'''Piano Sonata No. 1 in C major''', K 279 (189d) (1774) is a sonata in three movements. It was composed when Mozart was only 18 years old and is the first of a set of 18 Piano Sonatas written by Mozart. All but 2 of the sonatas, No. 8 in A minor and No. 14 in C minor are in a major key. The first of Mozart's Piano Sonatas seem to follow the cycle of fifths, to the flat side first (No. 1 in C major, No. 2 in F major, No. 3 in B-flat major, No. 4 in E-flat major) and then to the sharp side (No. 5 in G major, No. 6 in D major).
thumb|alt=b.1 of the first movement, showing the opening turning figure|b.1 of the first movement, showing the opening turning figure
The first movement, marked ''Allegro'', is structured in sonata form; the exposition opens with a turning figure for the left hand, which forms the basis for much of this movement. After a repeat of the opening 2 bars, an Alberti bass is introduced for the left hand, whilst the right hand plays the melody based on the opening turning figure. The opening section uses chromatic appogiaturas for colour. An imperfect cadence leads towards the dominant (G major) in preparation for the 2nd subject, as expected. The second subject focuses on rapid scales and leads to a perfect cadence in G major, ready for the development section. The exposition is repeated, which is standard for sonata form. The development begins in G minor uses the opening theme to follow a series of ascending arpeggios in several keys before moving towards G major and then back to the tonic, C major, for the recapitulation. The recapitulation follows a similar structure to the exposition, although the imperfect cadence that led to the dominant previously now leads to the final 10 bars of the exposition, this time in the tonic key. The first movement ends with a perfect cadence and a three bar elaboration on the tonic.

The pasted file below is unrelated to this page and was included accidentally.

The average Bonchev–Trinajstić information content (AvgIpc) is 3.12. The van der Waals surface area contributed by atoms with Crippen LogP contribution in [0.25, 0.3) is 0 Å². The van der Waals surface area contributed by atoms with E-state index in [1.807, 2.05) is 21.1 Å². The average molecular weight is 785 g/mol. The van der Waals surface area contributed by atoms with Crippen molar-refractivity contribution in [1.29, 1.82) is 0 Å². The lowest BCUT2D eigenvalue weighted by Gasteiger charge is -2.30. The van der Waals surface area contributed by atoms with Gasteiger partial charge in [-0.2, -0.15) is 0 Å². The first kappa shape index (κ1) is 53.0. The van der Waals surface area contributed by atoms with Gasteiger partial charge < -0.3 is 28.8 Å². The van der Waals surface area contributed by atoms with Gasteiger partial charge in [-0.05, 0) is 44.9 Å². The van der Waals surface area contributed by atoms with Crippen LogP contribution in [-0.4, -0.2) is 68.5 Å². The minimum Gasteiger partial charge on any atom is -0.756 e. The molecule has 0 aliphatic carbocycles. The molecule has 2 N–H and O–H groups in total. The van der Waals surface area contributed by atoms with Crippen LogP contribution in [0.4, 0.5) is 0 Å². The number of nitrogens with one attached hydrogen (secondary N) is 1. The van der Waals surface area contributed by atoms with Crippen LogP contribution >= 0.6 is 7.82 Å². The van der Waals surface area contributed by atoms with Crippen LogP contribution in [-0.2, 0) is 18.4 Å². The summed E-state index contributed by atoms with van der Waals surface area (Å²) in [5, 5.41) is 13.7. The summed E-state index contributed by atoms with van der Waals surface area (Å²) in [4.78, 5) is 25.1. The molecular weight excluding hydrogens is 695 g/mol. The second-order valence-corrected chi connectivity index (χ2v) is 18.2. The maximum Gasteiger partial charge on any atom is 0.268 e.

The Andante is full of expressive shading, the result of Mozart's harmonic freedom. This movement is based in F major, the subdominant of the whole work's tonal home and is structured in sonata form. By the end of the exposition, Mozart has modulated to the dominant, C major and begins the development in this key. The work then quickly makes temporary transitions through G and D minor, in order to move back to the tonic for the recapitulation, which follows the exposition closely.
The Allegro zips along in its meter and is based in C major. This features an unusually active part for the left hand, another extended development section, and a surprising close: Mozart rounds the sonata off with two firm chords, which he marks ''Coda''.
A typical performance takes about 14 minutes.[http://imslp.org/wiki/Piano_Sonata_No.1_in_C_major,_K.279/189d_%28Mozart,_Wolfgang_Amadeus%29 IMSLP (Piano Sonata No. 1)]
The work was written down, except for the first part of the opening movement, during the visit Mozart paid to Munich for the production of ''La finta giardiniera'' from late 1774 to the beginning of the following March.Donald J. Grout, et al. A history of western Music (8th Edition) Chapter 23 - Classical Music in the late 18th Century (New York: W.W. Norton & Company, 2010), p. 554.